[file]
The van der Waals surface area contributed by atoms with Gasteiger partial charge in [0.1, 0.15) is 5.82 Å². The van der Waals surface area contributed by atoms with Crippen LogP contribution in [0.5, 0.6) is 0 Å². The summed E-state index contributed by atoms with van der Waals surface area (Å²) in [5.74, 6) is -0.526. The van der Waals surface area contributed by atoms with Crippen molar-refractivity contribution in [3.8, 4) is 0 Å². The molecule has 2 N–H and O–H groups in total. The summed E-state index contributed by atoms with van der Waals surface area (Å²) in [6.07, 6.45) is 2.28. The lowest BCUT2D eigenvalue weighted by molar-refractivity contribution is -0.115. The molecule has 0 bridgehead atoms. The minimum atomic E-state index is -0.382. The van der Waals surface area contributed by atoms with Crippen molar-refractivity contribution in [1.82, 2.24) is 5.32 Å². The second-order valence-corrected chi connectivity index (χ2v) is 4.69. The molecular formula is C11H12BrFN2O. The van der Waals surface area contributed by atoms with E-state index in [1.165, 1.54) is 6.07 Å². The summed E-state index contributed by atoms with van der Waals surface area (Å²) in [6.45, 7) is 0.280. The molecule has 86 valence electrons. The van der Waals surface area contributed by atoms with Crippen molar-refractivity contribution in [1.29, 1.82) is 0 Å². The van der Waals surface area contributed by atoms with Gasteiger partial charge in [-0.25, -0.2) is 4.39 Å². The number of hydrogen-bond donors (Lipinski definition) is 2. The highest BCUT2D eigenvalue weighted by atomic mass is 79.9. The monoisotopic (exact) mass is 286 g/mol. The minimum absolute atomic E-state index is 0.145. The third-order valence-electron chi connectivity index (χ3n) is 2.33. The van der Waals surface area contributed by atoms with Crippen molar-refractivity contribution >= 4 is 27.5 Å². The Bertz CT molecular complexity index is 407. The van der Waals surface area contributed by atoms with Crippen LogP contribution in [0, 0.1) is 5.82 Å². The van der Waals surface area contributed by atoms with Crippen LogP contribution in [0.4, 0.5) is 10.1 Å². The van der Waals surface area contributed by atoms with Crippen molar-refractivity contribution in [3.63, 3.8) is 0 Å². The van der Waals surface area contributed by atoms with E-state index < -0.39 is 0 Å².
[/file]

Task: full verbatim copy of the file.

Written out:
The van der Waals surface area contributed by atoms with Gasteiger partial charge in [0.1, 0.15) is 5.82 Å². The van der Waals surface area contributed by atoms with Crippen LogP contribution in [0.5, 0.6) is 0 Å². The summed E-state index contributed by atoms with van der Waals surface area (Å²) in [5.74, 6) is -0.526. The van der Waals surface area contributed by atoms with Crippen molar-refractivity contribution in [3.8, 4) is 0 Å². The molecule has 2 N–H and O–H groups in total. The summed E-state index contributed by atoms with van der Waals surface area (Å²) in [6.07, 6.45) is 2.28. The lowest BCUT2D eigenvalue weighted by molar-refractivity contribution is -0.115. The molecule has 0 bridgehead atoms. The minimum atomic E-state index is -0.382. The van der Waals surface area contributed by atoms with Crippen molar-refractivity contribution in [1.82, 2.24) is 5.32 Å². The second-order valence-corrected chi connectivity index (χ2v) is 4.69. The molecular formula is C11H12BrFN2O. The van der Waals surface area contributed by atoms with E-state index in [1.165, 1.54) is 6.07 Å². The summed E-state index contributed by atoms with van der Waals surface area (Å²) in [6.45, 7) is 0.280. The molecule has 86 valence electrons. The van der Waals surface area contributed by atoms with Crippen molar-refractivity contribution in [1.29, 1.82) is 0 Å². The van der Waals surface area contributed by atoms with Gasteiger partial charge in [-0.25, -0.2) is 4.39 Å². The number of hydrogen-bond donors (Lipinski definition) is 2. The highest BCUT2D eigenvalue weighted by atomic mass is 79.9. The monoisotopic (exact) mass is 286 g/mol. The minimum absolute atomic E-state index is 0.145. The third-order valence-electron chi connectivity index (χ3n) is 2.33. The van der Waals surface area contributed by atoms with Crippen molar-refractivity contribution >= 4 is 27.5 Å². The Bertz CT molecular complexity index is 407. The van der Waals surface area contributed by atoms with Crippen LogP contribution in [0, 0.1) is 5.82 Å². The van der Waals surface area contributed by atoms with Crippen LogP contribution in [0.4, 0.5) is 10.1 Å². The van der Waals surface area contributed by atoms with Crippen molar-refractivity contribution in [3.63, 3.8) is 0 Å². The van der Waals surface area contributed by atoms with E-state index < -0.39 is 0 Å².